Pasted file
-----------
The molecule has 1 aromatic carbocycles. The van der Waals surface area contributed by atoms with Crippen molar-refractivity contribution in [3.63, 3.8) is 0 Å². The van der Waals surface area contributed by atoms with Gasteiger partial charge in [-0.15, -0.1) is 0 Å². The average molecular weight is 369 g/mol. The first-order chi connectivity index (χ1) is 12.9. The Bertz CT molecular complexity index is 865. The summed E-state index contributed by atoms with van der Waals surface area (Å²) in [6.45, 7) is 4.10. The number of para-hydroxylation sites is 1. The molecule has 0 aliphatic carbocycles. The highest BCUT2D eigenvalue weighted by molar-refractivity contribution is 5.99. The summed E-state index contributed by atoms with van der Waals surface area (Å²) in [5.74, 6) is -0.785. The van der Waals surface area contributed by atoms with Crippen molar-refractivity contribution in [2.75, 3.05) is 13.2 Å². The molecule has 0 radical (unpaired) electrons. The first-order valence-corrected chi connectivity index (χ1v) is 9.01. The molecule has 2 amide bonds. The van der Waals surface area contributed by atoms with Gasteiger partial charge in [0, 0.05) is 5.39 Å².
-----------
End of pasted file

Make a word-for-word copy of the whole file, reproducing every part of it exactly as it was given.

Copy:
The molecule has 1 aromatic carbocycles. The van der Waals surface area contributed by atoms with Crippen molar-refractivity contribution in [3.63, 3.8) is 0 Å². The van der Waals surface area contributed by atoms with Gasteiger partial charge in [-0.15, -0.1) is 0 Å². The average molecular weight is 369 g/mol. The first-order chi connectivity index (χ1) is 12.9. The Bertz CT molecular complexity index is 865. The summed E-state index contributed by atoms with van der Waals surface area (Å²) in [6.45, 7) is 4.10. The number of para-hydroxylation sites is 1. The molecule has 0 aliphatic carbocycles. The highest BCUT2D eigenvalue weighted by molar-refractivity contribution is 5.99. The summed E-state index contributed by atoms with van der Waals surface area (Å²) in [5.74, 6) is -0.785. The van der Waals surface area contributed by atoms with Crippen molar-refractivity contribution in [2.75, 3.05) is 13.2 Å². The molecule has 0 radical (unpaired) electrons. The first-order valence-corrected chi connectivity index (χ1v) is 9.01. The molecule has 2 amide bonds. The van der Waals surface area contributed by atoms with Gasteiger partial charge in [0, 0.05) is 5.39 Å².